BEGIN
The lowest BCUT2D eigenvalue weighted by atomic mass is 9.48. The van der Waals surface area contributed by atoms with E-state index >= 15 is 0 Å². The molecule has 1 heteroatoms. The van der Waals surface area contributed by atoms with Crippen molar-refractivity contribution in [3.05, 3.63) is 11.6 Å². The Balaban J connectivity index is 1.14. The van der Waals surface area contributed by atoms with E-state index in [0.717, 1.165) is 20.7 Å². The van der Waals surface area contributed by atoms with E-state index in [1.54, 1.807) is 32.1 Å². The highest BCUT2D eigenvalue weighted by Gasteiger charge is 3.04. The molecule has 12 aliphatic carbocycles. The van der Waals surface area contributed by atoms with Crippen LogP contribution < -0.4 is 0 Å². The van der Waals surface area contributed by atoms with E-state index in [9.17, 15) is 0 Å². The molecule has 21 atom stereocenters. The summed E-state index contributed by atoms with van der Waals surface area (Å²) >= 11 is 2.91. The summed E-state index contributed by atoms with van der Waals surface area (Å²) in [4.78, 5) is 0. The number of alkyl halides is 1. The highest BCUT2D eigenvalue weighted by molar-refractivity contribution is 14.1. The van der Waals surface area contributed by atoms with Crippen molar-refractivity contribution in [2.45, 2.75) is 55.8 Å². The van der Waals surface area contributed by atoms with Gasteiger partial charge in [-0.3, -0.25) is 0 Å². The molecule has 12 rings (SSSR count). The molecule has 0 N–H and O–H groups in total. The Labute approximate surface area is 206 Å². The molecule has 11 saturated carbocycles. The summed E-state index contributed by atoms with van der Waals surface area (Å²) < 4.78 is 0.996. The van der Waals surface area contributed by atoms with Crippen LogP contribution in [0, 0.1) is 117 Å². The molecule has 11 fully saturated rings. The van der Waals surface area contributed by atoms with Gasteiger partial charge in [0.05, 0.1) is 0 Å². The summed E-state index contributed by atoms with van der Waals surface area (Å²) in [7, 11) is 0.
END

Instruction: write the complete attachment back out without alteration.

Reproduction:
The lowest BCUT2D eigenvalue weighted by atomic mass is 9.48. The van der Waals surface area contributed by atoms with E-state index >= 15 is 0 Å². The molecule has 1 heteroatoms. The van der Waals surface area contributed by atoms with Crippen molar-refractivity contribution in [3.05, 3.63) is 11.6 Å². The Balaban J connectivity index is 1.14. The van der Waals surface area contributed by atoms with E-state index in [0.717, 1.165) is 20.7 Å². The van der Waals surface area contributed by atoms with E-state index in [1.54, 1.807) is 32.1 Å². The highest BCUT2D eigenvalue weighted by Gasteiger charge is 3.04. The molecule has 12 aliphatic carbocycles. The van der Waals surface area contributed by atoms with Crippen LogP contribution < -0.4 is 0 Å². The van der Waals surface area contributed by atoms with E-state index in [9.17, 15) is 0 Å². The molecule has 21 atom stereocenters. The summed E-state index contributed by atoms with van der Waals surface area (Å²) >= 11 is 2.91. The summed E-state index contributed by atoms with van der Waals surface area (Å²) in [4.78, 5) is 0. The number of alkyl halides is 1. The highest BCUT2D eigenvalue weighted by molar-refractivity contribution is 14.1. The van der Waals surface area contributed by atoms with Crippen molar-refractivity contribution in [2.45, 2.75) is 55.8 Å². The van der Waals surface area contributed by atoms with Gasteiger partial charge in [-0.3, -0.25) is 0 Å². The molecule has 12 rings (SSSR count). The molecule has 0 N–H and O–H groups in total. The Labute approximate surface area is 206 Å². The molecule has 11 saturated carbocycles. The summed E-state index contributed by atoms with van der Waals surface area (Å²) < 4.78 is 0.996. The van der Waals surface area contributed by atoms with Crippen LogP contribution in [0, 0.1) is 117 Å². The molecule has 11 fully saturated rings. The van der Waals surface area contributed by atoms with Gasteiger partial charge in [0.05, 0.1) is 0 Å². The summed E-state index contributed by atoms with van der Waals surface area (Å²) in [7, 11) is 0.